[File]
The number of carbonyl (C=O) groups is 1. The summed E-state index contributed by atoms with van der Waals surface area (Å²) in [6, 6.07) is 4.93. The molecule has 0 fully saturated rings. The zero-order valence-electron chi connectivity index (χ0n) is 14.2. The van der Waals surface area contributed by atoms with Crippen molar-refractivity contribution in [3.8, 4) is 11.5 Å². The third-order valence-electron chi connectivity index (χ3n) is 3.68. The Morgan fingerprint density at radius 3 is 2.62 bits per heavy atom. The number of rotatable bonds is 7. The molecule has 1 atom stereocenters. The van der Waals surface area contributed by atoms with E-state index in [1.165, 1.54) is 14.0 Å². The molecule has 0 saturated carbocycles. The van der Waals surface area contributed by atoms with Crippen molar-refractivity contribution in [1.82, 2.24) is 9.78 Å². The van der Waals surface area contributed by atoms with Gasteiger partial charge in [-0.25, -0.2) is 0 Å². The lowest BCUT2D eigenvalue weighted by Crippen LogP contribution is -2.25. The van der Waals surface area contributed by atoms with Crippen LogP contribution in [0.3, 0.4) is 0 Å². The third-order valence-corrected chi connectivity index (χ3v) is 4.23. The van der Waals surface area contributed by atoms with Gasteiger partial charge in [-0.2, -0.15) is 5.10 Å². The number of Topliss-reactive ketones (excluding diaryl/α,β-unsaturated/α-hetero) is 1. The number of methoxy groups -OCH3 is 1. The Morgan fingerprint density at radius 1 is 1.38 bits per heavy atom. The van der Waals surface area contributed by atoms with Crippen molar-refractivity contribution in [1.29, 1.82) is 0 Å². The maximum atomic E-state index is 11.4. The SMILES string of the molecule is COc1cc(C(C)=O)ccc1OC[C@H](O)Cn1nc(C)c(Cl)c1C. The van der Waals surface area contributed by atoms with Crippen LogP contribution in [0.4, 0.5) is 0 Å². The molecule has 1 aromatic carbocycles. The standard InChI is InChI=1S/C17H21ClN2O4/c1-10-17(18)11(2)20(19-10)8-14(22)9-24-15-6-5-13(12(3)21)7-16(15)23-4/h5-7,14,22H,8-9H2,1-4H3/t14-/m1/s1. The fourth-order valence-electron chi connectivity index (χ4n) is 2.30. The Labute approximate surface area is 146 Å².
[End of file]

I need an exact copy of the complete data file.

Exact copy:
The number of carbonyl (C=O) groups is 1. The summed E-state index contributed by atoms with van der Waals surface area (Å²) in [6, 6.07) is 4.93. The molecule has 0 fully saturated rings. The zero-order valence-electron chi connectivity index (χ0n) is 14.2. The van der Waals surface area contributed by atoms with Crippen molar-refractivity contribution in [3.8, 4) is 11.5 Å². The third-order valence-electron chi connectivity index (χ3n) is 3.68. The Morgan fingerprint density at radius 3 is 2.62 bits per heavy atom. The number of rotatable bonds is 7. The molecule has 1 atom stereocenters. The van der Waals surface area contributed by atoms with E-state index in [1.165, 1.54) is 14.0 Å². The molecule has 0 saturated carbocycles. The van der Waals surface area contributed by atoms with Crippen molar-refractivity contribution in [1.82, 2.24) is 9.78 Å². The van der Waals surface area contributed by atoms with Gasteiger partial charge in [-0.25, -0.2) is 0 Å². The lowest BCUT2D eigenvalue weighted by Crippen LogP contribution is -2.25. The van der Waals surface area contributed by atoms with Crippen LogP contribution in [0.3, 0.4) is 0 Å². The third-order valence-corrected chi connectivity index (χ3v) is 4.23. The van der Waals surface area contributed by atoms with Gasteiger partial charge in [-0.2, -0.15) is 5.10 Å². The number of Topliss-reactive ketones (excluding diaryl/α,β-unsaturated/α-hetero) is 1. The number of methoxy groups -OCH3 is 1. The Morgan fingerprint density at radius 1 is 1.38 bits per heavy atom. The van der Waals surface area contributed by atoms with Crippen molar-refractivity contribution in [1.29, 1.82) is 0 Å². The maximum atomic E-state index is 11.4. The SMILES string of the molecule is COc1cc(C(C)=O)ccc1OC[C@H](O)Cn1nc(C)c(Cl)c1C. The van der Waals surface area contributed by atoms with Crippen LogP contribution in [0.4, 0.5) is 0 Å². The molecule has 1 aromatic carbocycles. The standard InChI is InChI=1S/C17H21ClN2O4/c1-10-17(18)11(2)20(19-10)8-14(22)9-24-15-6-5-13(12(3)21)7-16(15)23-4/h5-7,14,22H,8-9H2,1-4H3/t14-/m1/s1. The fourth-order valence-electron chi connectivity index (χ4n) is 2.30. The Labute approximate surface area is 146 Å².